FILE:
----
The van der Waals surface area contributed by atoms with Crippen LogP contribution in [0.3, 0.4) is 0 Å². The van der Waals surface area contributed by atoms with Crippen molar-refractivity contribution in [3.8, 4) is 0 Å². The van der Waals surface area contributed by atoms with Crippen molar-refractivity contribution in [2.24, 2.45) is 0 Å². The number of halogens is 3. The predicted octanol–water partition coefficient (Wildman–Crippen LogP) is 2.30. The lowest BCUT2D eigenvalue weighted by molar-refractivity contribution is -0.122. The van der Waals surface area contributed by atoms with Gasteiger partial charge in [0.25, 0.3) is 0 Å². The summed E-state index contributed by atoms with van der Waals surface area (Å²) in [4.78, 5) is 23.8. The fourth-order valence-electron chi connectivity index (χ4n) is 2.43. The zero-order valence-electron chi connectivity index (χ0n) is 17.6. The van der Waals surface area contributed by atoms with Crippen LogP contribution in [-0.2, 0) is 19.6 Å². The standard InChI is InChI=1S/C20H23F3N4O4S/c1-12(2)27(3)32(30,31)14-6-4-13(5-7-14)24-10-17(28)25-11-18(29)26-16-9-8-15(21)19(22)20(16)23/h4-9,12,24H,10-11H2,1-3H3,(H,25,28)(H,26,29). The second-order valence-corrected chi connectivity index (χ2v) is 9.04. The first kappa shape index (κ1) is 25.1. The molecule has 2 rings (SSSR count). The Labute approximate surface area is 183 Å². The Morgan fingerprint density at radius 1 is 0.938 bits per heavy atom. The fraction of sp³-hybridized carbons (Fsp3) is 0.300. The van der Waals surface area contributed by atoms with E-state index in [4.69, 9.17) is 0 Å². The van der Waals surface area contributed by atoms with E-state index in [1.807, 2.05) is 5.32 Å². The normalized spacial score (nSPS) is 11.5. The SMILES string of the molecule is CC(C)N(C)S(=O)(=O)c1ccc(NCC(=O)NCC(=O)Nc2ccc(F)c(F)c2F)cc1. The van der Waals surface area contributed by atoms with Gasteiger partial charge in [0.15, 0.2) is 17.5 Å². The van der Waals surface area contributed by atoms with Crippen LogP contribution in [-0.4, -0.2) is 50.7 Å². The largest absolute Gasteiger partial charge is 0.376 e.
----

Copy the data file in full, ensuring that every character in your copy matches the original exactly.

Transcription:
The van der Waals surface area contributed by atoms with Crippen LogP contribution in [0.3, 0.4) is 0 Å². The van der Waals surface area contributed by atoms with Crippen molar-refractivity contribution in [3.8, 4) is 0 Å². The van der Waals surface area contributed by atoms with Crippen molar-refractivity contribution in [2.24, 2.45) is 0 Å². The number of halogens is 3. The predicted octanol–water partition coefficient (Wildman–Crippen LogP) is 2.30. The lowest BCUT2D eigenvalue weighted by molar-refractivity contribution is -0.122. The van der Waals surface area contributed by atoms with Gasteiger partial charge in [0.25, 0.3) is 0 Å². The summed E-state index contributed by atoms with van der Waals surface area (Å²) in [4.78, 5) is 23.8. The fourth-order valence-electron chi connectivity index (χ4n) is 2.43. The zero-order valence-electron chi connectivity index (χ0n) is 17.6. The van der Waals surface area contributed by atoms with Crippen LogP contribution in [-0.2, 0) is 19.6 Å². The standard InChI is InChI=1S/C20H23F3N4O4S/c1-12(2)27(3)32(30,31)14-6-4-13(5-7-14)24-10-17(28)25-11-18(29)26-16-9-8-15(21)19(22)20(16)23/h4-9,12,24H,10-11H2,1-3H3,(H,25,28)(H,26,29). The second-order valence-corrected chi connectivity index (χ2v) is 9.04. The first kappa shape index (κ1) is 25.1. The molecule has 2 rings (SSSR count). The Labute approximate surface area is 183 Å². The Morgan fingerprint density at radius 1 is 0.938 bits per heavy atom. The fraction of sp³-hybridized carbons (Fsp3) is 0.300. The van der Waals surface area contributed by atoms with E-state index in [4.69, 9.17) is 0 Å². The van der Waals surface area contributed by atoms with E-state index in [1.807, 2.05) is 5.32 Å². The normalized spacial score (nSPS) is 11.5. The SMILES string of the molecule is CC(C)N(C)S(=O)(=O)c1ccc(NCC(=O)NCC(=O)Nc2ccc(F)c(F)c2F)cc1. The van der Waals surface area contributed by atoms with Gasteiger partial charge in [0.15, 0.2) is 17.5 Å². The van der Waals surface area contributed by atoms with Crippen LogP contribution in [-0.4, -0.2) is 50.7 Å². The largest absolute Gasteiger partial charge is 0.376 e.